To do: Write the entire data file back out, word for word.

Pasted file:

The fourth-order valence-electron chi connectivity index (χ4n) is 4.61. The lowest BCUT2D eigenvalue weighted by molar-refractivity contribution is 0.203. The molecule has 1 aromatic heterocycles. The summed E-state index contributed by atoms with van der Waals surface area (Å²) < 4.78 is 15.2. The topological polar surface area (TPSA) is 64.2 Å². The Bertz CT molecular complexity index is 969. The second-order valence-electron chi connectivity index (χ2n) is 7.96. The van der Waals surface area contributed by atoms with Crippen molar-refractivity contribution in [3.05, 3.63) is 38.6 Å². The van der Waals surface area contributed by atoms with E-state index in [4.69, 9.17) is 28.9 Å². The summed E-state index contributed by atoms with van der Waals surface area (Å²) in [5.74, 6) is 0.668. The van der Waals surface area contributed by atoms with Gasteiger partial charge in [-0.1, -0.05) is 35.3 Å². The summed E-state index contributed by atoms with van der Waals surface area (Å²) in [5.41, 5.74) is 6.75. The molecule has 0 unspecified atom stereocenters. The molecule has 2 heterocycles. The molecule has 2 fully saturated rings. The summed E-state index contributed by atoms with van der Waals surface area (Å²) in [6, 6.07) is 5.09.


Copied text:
The fourth-order valence-electron chi connectivity index (χ4n) is 4.61. The lowest BCUT2D eigenvalue weighted by molar-refractivity contribution is 0.203. The molecule has 1 aromatic heterocycles. The summed E-state index contributed by atoms with van der Waals surface area (Å²) < 4.78 is 15.2. The topological polar surface area (TPSA) is 64.2 Å². The Bertz CT molecular complexity index is 969. The second-order valence-electron chi connectivity index (χ2n) is 7.96. The van der Waals surface area contributed by atoms with Crippen molar-refractivity contribution in [3.05, 3.63) is 38.6 Å². The van der Waals surface area contributed by atoms with E-state index in [4.69, 9.17) is 28.9 Å². The summed E-state index contributed by atoms with van der Waals surface area (Å²) in [5.74, 6) is 0.668. The van der Waals surface area contributed by atoms with Gasteiger partial charge in [-0.1, -0.05) is 35.3 Å². The summed E-state index contributed by atoms with van der Waals surface area (Å²) in [5.41, 5.74) is 6.75. The molecule has 0 unspecified atom stereocenters. The molecule has 2 heterocycles. The molecule has 2 fully saturated rings. The summed E-state index contributed by atoms with van der Waals surface area (Å²) in [6, 6.07) is 5.09.